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Library and Information Sciences in Arctic and Northern Studies

  • Book
  • © 2024

Overview

  • Adds scholarship where very little extant published literature exists
  • Addresses critical and timely topics pertinent to both LIS and Arctic/Northern studies
  • Offers new and updated historical accounts and future endeavours of Arctic/Northern institutions and projects

Part of the book series: Springer Polar Sciences (SPPS)

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About this book

The role of library and information sciences (LIS) in, for, and about Arctic and Northern studies is underexplored. This book examines the intersection of LIS and Arctic/Northern scholarship, research, and study by considering the Arctic and North as a global information-knowledge society; demonstrates practical and applied ways that librarians, archivists, curators, and other information scholars and professionals can participate and have participated in real activities within Arctic and Northern environments; explains how LIS – as a discipline focused on data, information, and knowledge – has a significant role to play in Arctic and Northern endeavours; and emphasises the inter-/multi- disciplinary nature of what are Arctic studies and Northern studies and the placement of LIS into that structure. Even though LIS has historically been overlooked in Northern and Arctic matters, this book suggests that LIS is in a remarkable position to add value to future Arctic/Northern studies. Thisbook is of interest to scientists, researchers, scholars, educators, professionals, and students globally working in Northern and Arctic contexts and/or with Northern and Arctic pursuits in mind.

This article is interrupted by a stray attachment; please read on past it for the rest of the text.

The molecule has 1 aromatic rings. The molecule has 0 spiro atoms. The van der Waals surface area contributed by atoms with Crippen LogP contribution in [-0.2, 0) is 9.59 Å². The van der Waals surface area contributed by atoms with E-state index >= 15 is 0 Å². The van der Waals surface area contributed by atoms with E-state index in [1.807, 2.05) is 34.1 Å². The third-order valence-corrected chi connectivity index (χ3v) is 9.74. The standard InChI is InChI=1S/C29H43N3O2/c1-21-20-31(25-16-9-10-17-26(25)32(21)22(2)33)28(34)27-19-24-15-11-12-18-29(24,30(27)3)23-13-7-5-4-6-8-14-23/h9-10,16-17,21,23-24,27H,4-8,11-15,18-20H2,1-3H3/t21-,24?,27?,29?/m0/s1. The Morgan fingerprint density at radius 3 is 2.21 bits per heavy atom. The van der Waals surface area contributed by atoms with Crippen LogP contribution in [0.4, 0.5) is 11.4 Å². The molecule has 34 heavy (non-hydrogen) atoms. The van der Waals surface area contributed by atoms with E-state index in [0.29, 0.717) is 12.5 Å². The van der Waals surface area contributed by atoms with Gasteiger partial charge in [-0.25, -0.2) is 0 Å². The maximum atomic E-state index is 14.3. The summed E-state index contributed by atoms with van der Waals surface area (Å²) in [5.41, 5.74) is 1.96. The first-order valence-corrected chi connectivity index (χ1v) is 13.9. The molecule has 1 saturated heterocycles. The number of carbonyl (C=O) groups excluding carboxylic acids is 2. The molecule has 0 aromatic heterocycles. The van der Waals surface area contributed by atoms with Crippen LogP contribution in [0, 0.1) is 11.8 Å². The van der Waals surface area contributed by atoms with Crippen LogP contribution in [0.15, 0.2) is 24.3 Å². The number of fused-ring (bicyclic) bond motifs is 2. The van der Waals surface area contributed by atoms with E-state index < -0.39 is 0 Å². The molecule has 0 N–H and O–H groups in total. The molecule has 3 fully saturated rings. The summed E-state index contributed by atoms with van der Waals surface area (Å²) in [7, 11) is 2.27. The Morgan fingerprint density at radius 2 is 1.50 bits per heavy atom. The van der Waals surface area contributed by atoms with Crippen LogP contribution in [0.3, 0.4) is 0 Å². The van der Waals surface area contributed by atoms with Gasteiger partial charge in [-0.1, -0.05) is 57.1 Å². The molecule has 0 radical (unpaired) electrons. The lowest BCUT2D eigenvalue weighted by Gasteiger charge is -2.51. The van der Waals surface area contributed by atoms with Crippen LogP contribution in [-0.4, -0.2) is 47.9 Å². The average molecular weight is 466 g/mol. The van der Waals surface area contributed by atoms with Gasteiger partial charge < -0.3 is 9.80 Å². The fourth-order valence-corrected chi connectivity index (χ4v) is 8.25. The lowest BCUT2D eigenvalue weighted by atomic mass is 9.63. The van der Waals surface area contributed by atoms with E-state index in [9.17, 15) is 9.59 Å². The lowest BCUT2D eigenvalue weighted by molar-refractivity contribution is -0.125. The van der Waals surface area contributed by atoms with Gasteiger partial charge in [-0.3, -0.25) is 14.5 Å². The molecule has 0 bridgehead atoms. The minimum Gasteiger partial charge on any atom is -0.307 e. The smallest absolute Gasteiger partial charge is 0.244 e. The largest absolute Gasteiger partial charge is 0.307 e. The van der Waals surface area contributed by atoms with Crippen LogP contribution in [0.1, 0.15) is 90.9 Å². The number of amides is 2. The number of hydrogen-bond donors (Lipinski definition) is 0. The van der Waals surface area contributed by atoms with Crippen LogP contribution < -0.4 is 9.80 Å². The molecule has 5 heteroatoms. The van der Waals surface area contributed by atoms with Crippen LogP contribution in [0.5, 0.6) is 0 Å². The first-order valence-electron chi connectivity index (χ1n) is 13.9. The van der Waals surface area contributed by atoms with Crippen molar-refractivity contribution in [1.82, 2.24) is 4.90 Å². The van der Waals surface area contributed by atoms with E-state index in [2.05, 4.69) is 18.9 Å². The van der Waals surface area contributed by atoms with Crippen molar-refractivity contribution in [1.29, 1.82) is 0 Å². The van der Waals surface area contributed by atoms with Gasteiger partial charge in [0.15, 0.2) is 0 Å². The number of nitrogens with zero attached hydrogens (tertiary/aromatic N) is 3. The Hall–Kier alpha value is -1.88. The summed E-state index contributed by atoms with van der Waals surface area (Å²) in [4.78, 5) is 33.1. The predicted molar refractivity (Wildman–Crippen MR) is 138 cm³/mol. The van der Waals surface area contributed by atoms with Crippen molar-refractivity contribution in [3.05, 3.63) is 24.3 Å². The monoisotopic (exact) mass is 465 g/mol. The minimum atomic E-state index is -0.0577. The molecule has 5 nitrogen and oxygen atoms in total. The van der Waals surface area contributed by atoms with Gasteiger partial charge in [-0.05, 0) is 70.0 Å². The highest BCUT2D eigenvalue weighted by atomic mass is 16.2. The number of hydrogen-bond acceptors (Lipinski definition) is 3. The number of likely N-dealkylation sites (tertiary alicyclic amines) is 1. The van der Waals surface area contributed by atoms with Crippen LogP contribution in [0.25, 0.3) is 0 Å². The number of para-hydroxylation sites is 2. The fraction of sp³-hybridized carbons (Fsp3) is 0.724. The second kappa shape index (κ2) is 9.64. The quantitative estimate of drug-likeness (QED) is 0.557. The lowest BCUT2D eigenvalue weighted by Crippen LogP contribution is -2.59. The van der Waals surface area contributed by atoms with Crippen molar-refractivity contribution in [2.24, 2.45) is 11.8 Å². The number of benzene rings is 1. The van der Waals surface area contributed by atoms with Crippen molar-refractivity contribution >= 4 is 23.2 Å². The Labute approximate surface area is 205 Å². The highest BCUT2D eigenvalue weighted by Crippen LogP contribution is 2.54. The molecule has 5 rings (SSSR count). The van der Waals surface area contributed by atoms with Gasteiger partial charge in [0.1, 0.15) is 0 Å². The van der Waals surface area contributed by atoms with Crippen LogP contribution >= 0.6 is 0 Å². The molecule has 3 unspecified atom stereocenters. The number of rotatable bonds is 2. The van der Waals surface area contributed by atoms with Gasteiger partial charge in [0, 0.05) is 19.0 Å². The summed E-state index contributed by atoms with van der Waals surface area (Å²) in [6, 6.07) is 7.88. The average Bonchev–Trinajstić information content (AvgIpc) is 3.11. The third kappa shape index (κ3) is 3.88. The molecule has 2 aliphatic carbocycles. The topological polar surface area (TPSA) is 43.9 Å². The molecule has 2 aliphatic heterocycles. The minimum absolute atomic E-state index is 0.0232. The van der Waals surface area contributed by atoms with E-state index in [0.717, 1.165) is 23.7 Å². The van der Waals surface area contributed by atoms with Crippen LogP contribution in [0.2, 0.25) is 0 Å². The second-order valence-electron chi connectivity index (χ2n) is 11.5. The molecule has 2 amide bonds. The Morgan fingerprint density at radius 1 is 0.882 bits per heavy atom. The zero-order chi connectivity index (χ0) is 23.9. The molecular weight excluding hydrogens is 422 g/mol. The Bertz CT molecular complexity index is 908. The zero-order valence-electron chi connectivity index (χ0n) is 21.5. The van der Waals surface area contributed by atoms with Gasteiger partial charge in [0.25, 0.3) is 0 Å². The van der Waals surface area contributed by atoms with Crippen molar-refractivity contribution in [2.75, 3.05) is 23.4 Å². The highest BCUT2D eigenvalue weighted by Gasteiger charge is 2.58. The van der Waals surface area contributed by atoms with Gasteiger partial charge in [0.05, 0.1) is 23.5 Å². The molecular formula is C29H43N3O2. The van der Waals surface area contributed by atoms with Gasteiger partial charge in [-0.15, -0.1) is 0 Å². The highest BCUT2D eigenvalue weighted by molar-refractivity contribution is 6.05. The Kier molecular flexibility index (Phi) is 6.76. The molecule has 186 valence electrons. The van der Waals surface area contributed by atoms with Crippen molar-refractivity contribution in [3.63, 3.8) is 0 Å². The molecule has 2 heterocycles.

Keywords

Table of contents (16 chapters)

Editors and Affiliations

  • Research Methods and Information Science, University of Denver, Denver, USA

    Spencer Acadia

About the editor

Spencer Acadia is a former librarian and information specialist of 10+ years, now a Library and Information Sciences (LIS) educator, researcher, author, and editor. Dr. Acadia currently works as an assistant professor in the Research Methods and Information Science Department at the University of Denver in Denver, Colorado.

In addition to an MLS degree, Dr. Acadia has a PhD in sociology as well as an MA and BA in psychology. 

Dr. Acadia’s primary interests in research and writing are libraries as dysfunctional organizations and workplaces, digital sociology in LIS, LIS in, for, and about the Arctic and North.

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